More than 200 teachers from across Queensland converged in Brisbane recently, for the inaugural Queensland Numeracy Summit, hosted by Griffith’s School of Education and Professional Studies (EPS).
The Summit, held in June with the support of the Queensland College of Teachers (QCT) and the Queensland Deans of Education (QDE) Forum, aimed to equip teachers with skills to inspire positive and meaningful numeracy learning experiences in today’s classrooms.
Delegates from across the school, university and government sectors heard from inspiring keynote speakers and engaged in event polling throughout the day to identify issues and develop strategies, with media personality and science expert Adam Spencer facilitating the sessions.
EPS Dean Professor Donna Pendergast says the Summit provided the opportunity for a sharpened focus on numeracy learning and teaching, with a particular focus on Initial Teacher Education (ITE).
“The links and collaboration between our School, QCT, the QDEF and the full range of education stakeholders in Queensland and beyond was clearly evident on the day, and feedback extremely positive,” she says.
“Through the event polling delegates could exchange ideas and co-construct a shared philosophy and strategies for engaging pre-service students with numeracy, which they can now bring to their classrooms.
“Drawing upon prior learning experiences, encouraging positive attitudes towards mathematics, and developing children’s confidence and resilience were identified as key actions by the participants.”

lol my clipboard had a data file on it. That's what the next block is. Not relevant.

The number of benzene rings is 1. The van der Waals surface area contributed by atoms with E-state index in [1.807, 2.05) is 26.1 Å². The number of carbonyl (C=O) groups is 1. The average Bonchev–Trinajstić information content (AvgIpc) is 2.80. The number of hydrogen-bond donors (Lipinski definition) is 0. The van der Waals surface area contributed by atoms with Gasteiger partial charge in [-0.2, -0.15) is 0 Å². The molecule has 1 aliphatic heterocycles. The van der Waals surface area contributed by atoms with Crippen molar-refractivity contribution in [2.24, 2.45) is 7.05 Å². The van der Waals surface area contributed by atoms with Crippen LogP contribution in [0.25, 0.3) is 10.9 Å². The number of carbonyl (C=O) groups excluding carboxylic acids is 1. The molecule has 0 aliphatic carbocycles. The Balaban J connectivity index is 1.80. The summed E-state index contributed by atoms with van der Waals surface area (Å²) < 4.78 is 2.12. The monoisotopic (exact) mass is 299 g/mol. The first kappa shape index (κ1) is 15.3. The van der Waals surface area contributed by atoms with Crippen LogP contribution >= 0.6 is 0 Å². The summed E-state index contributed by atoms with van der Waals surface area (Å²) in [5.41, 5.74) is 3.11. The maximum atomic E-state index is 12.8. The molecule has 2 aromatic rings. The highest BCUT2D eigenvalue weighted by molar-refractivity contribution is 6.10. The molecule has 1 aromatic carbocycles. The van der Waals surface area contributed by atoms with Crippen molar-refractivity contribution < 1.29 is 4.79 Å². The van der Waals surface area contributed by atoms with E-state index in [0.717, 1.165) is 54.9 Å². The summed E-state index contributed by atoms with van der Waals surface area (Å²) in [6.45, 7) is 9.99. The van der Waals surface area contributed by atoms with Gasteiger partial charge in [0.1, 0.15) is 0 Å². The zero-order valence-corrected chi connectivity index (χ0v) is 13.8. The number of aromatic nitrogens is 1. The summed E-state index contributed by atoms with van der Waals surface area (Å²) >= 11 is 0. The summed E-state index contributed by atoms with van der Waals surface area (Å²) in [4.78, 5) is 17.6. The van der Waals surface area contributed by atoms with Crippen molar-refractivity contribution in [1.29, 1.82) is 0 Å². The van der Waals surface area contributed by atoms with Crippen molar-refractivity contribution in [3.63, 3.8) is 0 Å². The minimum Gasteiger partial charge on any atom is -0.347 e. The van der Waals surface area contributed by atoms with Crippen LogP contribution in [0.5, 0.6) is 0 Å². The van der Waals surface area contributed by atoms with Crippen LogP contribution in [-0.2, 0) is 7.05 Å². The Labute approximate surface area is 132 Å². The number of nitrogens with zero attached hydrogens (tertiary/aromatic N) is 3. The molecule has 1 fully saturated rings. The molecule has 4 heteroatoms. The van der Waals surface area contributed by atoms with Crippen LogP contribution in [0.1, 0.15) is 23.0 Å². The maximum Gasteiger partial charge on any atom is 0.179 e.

Strategies discussed for numeracy learning and teaching in ITE included:
- Designing real life contexts in lectures, tutorials and ITE learning experiences
- Making explicit linkages between content in learning areas/subjects
- ITE students developing an appreciation that there can be more than one answer and more than one way of teaching numeracy
- Continued professional learning and development of a ‘feedback culture’
Professor Pendergast says developing action plans to progress this numeracy improvement agenda is the next phase, and will involve the QDE and QCT.
“There are important roles and actions needed by all stakeholders – Government, Higher Education Institutions, school systems, schools, teachers and ITE students – to positively enact this commitment,” she says.
To find out more about the event outcomes and future strategies that arose from the Summit, read the 2015 Numeracy Summit Communiqué.
View presentation slides and photos from the inaugural Numeracy Summit.